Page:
4 degrees and beyond, pt 2

From the conference, Betts audio and slides (pdf) gives an overview:

• Current CO2 emissions are near (but not above) upper end of IPCC scenarios
• 4°C global warming (relative to pre-industrial) is possible by the 2090s, especially under high emissions scenario [without considering feedback]
• Many areas could warm by 10°C or more
• The Arctic could warm by 15°C or more
• Annual precipitation could decrease by 20% or more in many areas
• Carbon cycle feedbacks expected to accelerate warming
• With high emissions, best guess is 4°C in 2070s
• Plausible worst case: 4°C by 2060

Note: many areas with higher precipitation are likelier to become drier with temperature increases.

From Nayamuth audio, looking at effect of climate change on sugar cane biofuels in Mauritius, which will decrease between 24 and 62% with a 4°C increase:

Sugarcane industry highly vulnerable to CC
Adaptation impossible because of
• Increased water demand
• High costs of irrigation network
• High costs of water storage
• Less water from reduced rainfall
• 4°C beyond adaptation limit
4°C = GHG emissions = Further GLOBAL WARMING [due to lower availability of biofuels]

Karoly, slides (pdf) and audio, talks about wildfire increase:

Australian bushfires linked to climate change associated with a temperature increase of only 0.8°C in February 2009 killed more than 170 people. This year, consistent with predictions, California, Australia, and Athens experienced large fires.

Climate change doesn’t cause fire, but does change weather conditions (seasonal maximum, humidity, and winds), fuel conditions (dry due to droughts), and the frequency of lightning. While there have been large forest fires earlier, the forest fire danger index is much larger than ever before in places like Australia and southern California.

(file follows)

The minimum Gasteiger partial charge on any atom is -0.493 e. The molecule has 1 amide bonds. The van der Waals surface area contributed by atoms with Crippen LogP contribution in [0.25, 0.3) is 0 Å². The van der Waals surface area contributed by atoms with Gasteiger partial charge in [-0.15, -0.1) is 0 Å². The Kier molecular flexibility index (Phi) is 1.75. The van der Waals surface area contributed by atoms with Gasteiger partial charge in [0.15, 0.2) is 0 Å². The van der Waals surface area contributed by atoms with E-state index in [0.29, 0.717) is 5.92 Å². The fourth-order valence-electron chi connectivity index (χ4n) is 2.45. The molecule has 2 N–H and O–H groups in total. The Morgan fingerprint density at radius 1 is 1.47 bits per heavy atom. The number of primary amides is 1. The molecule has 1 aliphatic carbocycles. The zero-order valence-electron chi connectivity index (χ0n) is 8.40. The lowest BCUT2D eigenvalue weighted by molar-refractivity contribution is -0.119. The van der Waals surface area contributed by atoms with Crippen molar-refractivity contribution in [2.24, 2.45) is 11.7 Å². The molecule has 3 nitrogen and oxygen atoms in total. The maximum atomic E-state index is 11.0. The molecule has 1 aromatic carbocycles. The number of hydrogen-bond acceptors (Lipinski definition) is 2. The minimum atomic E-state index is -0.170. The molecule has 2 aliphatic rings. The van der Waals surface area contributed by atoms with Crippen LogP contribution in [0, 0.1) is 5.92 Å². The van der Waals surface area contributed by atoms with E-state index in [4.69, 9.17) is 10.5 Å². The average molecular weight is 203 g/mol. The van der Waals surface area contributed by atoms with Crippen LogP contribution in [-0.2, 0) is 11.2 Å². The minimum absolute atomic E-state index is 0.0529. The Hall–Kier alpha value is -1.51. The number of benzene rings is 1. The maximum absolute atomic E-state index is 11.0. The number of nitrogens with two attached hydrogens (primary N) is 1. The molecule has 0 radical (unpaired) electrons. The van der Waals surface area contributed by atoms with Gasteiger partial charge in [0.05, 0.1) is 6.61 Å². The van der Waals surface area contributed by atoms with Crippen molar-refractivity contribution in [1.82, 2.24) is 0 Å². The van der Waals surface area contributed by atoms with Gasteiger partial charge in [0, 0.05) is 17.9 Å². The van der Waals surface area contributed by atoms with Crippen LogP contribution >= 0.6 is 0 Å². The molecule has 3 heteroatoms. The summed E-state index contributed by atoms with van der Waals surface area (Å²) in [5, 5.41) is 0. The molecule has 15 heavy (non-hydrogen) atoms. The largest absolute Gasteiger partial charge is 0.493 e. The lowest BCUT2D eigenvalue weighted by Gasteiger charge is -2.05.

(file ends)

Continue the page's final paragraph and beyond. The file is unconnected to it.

Climate change impacts on fires

• British Columbia: 30% increase in fire season,
95% increase in fire weather severity in summer
for a +3°C world (Nitschke and Innes, 2008)
• California: 12% to 90% increase in number of large
fires (depending on region) for a +3°C world
(Westerling and Bryant, 2008)

Australia’s fires in February were 50% of anthropogenic greenhouse gas emissions this year were from fires, but for now are considered “natural” and not added to the Australia column.

Gemenne, slides (pdf) and audio, talks about population displacement:

Which impacts of climate change induce population displacements, and where?
• Droughts and desertification, water stress
In Subsahelian Africa
In Northern Asia
In Central America

• Extreme weather events
In South-East Asia and Asia-Pacific
In the Gulf of Mexico

• Sea-level rise
In coastal and deltaic regions
In small island states

> Most of these regions are very densely populated

Calculations on the impact of climate change on migration will be difficult, because of the existence of and interaction with other problems, including environmental problems. The impact of climate change on a population depends on adaptive capacities. And little is known about population reaction to environmental disruptions.

See Environmental Change and Forced Migration Scenarios for 23 case studies. The poorest and most vulnerable often lack the resources to migrate.

See more on this conference at
Part 1

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